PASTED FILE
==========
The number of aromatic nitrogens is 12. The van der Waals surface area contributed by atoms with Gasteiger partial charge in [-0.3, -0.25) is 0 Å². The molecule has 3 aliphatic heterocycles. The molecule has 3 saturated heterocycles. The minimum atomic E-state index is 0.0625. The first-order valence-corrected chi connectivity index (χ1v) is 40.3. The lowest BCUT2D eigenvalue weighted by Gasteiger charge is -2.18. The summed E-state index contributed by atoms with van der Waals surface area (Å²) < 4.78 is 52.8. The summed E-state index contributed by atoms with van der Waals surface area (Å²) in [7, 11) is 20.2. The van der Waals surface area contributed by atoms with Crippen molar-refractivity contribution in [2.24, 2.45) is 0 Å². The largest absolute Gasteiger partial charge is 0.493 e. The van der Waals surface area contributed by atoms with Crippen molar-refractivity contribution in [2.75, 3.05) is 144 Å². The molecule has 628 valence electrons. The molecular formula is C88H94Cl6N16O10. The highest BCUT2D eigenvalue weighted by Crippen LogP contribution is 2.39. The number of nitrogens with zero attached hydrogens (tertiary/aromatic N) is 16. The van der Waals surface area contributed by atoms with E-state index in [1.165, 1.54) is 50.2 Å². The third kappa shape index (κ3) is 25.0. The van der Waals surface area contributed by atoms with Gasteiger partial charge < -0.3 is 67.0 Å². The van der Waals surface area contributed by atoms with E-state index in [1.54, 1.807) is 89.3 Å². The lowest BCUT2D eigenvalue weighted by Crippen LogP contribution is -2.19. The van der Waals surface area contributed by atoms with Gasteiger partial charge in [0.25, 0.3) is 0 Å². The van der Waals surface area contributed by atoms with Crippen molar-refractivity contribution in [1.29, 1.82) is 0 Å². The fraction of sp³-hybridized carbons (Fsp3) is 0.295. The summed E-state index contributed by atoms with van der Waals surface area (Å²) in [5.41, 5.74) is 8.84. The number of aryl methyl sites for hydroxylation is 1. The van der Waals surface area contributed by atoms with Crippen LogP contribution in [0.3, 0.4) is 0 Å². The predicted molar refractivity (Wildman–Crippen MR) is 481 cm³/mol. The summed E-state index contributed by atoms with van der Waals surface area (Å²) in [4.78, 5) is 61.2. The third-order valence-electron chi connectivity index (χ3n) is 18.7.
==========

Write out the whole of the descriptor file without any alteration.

The number of aromatic nitrogens is 12. The van der Waals surface area contributed by atoms with Gasteiger partial charge in [-0.3, -0.25) is 0 Å². The molecule has 3 aliphatic heterocycles. The molecule has 3 saturated heterocycles. The minimum atomic E-state index is 0.0625. The first-order valence-corrected chi connectivity index (χ1v) is 40.3. The lowest BCUT2D eigenvalue weighted by Gasteiger charge is -2.18. The summed E-state index contributed by atoms with van der Waals surface area (Å²) < 4.78 is 52.8. The summed E-state index contributed by atoms with van der Waals surface area (Å²) in [7, 11) is 20.2. The van der Waals surface area contributed by atoms with Crippen molar-refractivity contribution in [2.24, 2.45) is 0 Å². The largest absolute Gasteiger partial charge is 0.493 e. The van der Waals surface area contributed by atoms with Crippen molar-refractivity contribution in [2.75, 3.05) is 144 Å². The molecule has 628 valence electrons. The molecular formula is C88H94Cl6N16O10. The highest BCUT2D eigenvalue weighted by Crippen LogP contribution is 2.39. The number of nitrogens with zero attached hydrogens (tertiary/aromatic N) is 16. The van der Waals surface area contributed by atoms with E-state index in [1.165, 1.54) is 50.2 Å². The third kappa shape index (κ3) is 25.0. The van der Waals surface area contributed by atoms with Gasteiger partial charge < -0.3 is 67.0 Å². The van der Waals surface area contributed by atoms with E-state index in [1.54, 1.807) is 89.3 Å². The lowest BCUT2D eigenvalue weighted by Crippen LogP contribution is -2.19. The van der Waals surface area contributed by atoms with Gasteiger partial charge in [0.25, 0.3) is 0 Å². The van der Waals surface area contributed by atoms with Crippen molar-refractivity contribution in [1.29, 1.82) is 0 Å². The fraction of sp³-hybridized carbons (Fsp3) is 0.295. The summed E-state index contributed by atoms with van der Waals surface area (Å²) in [5.41, 5.74) is 8.84. The number of aryl methyl sites for hydroxylation is 1. The van der Waals surface area contributed by atoms with Crippen LogP contribution in [0.3, 0.4) is 0 Å². The predicted molar refractivity (Wildman–Crippen MR) is 481 cm³/mol. The summed E-state index contributed by atoms with van der Waals surface area (Å²) in [4.78, 5) is 61.2. The third-order valence-electron chi connectivity index (χ3n) is 18.7.